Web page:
It is apparent that Mumbai's tax collection as a share in all-India collection which stood at high 30's (37%) in the beginning of the 15-year profile has now stabilized at 31/ 32% in 2022-23 indicating in part to large base effect, Mumbai's own inability to break the resistance level, rise of other cities in direct tax collection graph and Mumbai's relatively lower growth compared against other cities. Table-2 illustrates the 15 year collection map across 2 financial years: 2007-08 and 2022-23 and demarcates the YoY change across various tax jurisdictions, and Table-3 illustrates the growth % of cities vis a vis all-India growth, and clearly indicate that growth % of Mumbai's direct tax collection is not as robust or sustained as some of the other cities-Bangalore, Delhi, Chennai, Hyderabad, and Pune-in the 15 year period, and that as many years Mumbai exceeded the all-India growth rate that many years Mumbai fell behind the all India growth rate and in a way retarded the overall growth.

Table-2

Jurisdiction

Collection of 2007-08 (in Crs)

Collection of 2022-23(in Crs)

Growth in %

Mumbai

1,14,182

4,95,381

433

Delhi

47,369

2,07,919

438

Bangalore

32,692

2,04,528

625

Chennai

18,837

1,05,638

560

Hyderabad

13,582

88,438

651

Kolkata

12,094

54,111

434

Pune

12,464

91,973

737

Ahmedabad

11578

81,718

705

Chandigarh

9,915

64,789

653

Bhopal

5,434

27,294

502

Bhubaneswar

3,867

18,834

487

Jaipur

4944

28,466

575

Kochi

2,776

22,718

818

Patna

2,638

15,014

569

Lucknow

2,246

13,823

615

Nagpur

2,187

9,715

444

Guwahati

1,776

10,796

607

Table-3

Year

All India YoY growth in %

Delhi YoY growth in %

Mumbai YoY growth in %

Bangalore YoY growth in %

Hyderabad YoY growth in %

Pune YoY growth in %

Chennai YoY growth in %

2008-09

8

19.5

3.2

(-)7.9

26.7

3.6

12.8

2009-10

10.5

6.5

8.3

8.7

8.1

14.6

17

2010-11

19.3

9

20.8

22.6

23

22.8

18.1

2011-12

10.8

5.3

2.3

14.2

12.9

20.7

17.9

2012-13

12.8

14.6

10.9

8.4

15

13.6

7.8

2013-14

14.0

12.9

14.6

20

7.5

18.8

14.1

2014-15

9.4

14.2

13.1

17.2

(-)0.6

8.1

4.9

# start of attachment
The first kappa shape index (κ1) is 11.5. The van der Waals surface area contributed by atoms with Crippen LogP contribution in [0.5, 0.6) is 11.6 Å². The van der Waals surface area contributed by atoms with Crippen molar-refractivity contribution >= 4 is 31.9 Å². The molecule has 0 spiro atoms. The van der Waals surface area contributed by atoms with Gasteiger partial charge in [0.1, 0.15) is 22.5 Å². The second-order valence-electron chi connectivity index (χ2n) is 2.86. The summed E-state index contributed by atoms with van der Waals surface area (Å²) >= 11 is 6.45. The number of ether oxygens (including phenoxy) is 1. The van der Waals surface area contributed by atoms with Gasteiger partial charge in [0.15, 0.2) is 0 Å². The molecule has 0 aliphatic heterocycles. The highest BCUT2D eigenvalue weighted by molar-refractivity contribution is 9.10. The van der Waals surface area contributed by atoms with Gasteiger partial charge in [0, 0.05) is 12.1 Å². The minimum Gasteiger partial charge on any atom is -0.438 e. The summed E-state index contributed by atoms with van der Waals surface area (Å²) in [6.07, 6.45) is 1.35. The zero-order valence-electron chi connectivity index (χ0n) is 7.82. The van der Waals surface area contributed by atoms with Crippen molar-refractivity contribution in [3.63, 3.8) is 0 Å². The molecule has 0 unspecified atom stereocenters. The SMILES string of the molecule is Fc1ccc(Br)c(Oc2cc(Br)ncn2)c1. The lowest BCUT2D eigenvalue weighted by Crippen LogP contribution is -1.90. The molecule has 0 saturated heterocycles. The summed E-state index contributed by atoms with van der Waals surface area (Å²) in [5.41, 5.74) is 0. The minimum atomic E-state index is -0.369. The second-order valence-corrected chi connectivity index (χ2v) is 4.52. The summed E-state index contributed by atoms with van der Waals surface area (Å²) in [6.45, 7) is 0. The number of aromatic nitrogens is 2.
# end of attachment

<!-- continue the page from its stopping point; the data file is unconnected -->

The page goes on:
2015-16

6.8

(-)0.2

9.3

5.7

14.3

12

15.5

2016-17

13.3

5.2

7.3

21.2

9.8

17.5

17.6

2017-18

18.5

21.7

23

15.9

24.8

22.4

13.5

2018-19

13.4

23.2

11.2

17.4

16.7

11.4

9.4

2019-20

(-)8.0

(-) 9.0

(-)12.0

(-)10.1

(-)1.9

(-) 0.9

(-) 5.0

2020-21

(-)10.1

(-)20.0

(-)8.1

7.4

(-)2.4

(-)11.3

(-) 16.0

2021-22

49.6

40-8

50.4

43

50.8

70.8

49.9

2022-23

15.1

26.1

10.2

23.7

8.8

9.2

21

It also shows an imperceptible, slow but consistent growth of other cities-Bangalore, Chennai, Hyderabad, Delhi and Pune-in the all-India collection profile as shown in Table-4, clearly indicating theirsteady rise to 44% share in the overall collection in 22-23 against 40/41% in the beginning of the 15 year period from 2008-09.

Table-4

Year

All India Collection (in Crs)

Collection of Delhi+ Bangalore+ Hyderabad+ Pune+ Chennai (in Crs)

% of All India

2008-09

3,34,428

1,38,052

41

2009-10

3,69,484

1,51,216

40

2010-11

4,40,927

1,76,193

40

2011-12

4,88,464

1,97,315

40

2012-13

5,51,191

2,20,827

40

2013-14

6,28,364

2,53,175

40

2014-15

6,87,116

2,80,415

41

2015-16

7,34,101

2,99,447

41

2016-17

8,31,895

3,39,285

41

2017-18

9,85,574

4,04,263

41

2018-19

11,18,043

4,73,189

42

2019-20

10,28,333

4,40,896

43

2020-21

9,24,899

4,00,475

43

2021-22

13,83,310

5,92,546

43

2022-23 (up to 20-03-23)

15,76,661

6,98,496

44

While primacy of Mumbai as the fulcrum of direct tax collection is not immediately threatened by any reasonable standards of estimation, rise of other cities in tax collection profile does bode well for the national economy as larger collections will trigger growth of national wealth, and in a manner move the needle of dependency from Mumbai to other regions, and casting greater focus on the tax governance and administrative issues of other regions. Finally, greater growth in tax collections from urban centers will hopefully act as a significant driver for improving the liveability quotient of India's urban agglomerations and catalyze a virtuous cycle of sustained rise in per capita revenue coupled with qualitative improvement in ease of living and of doing business in those urban centers.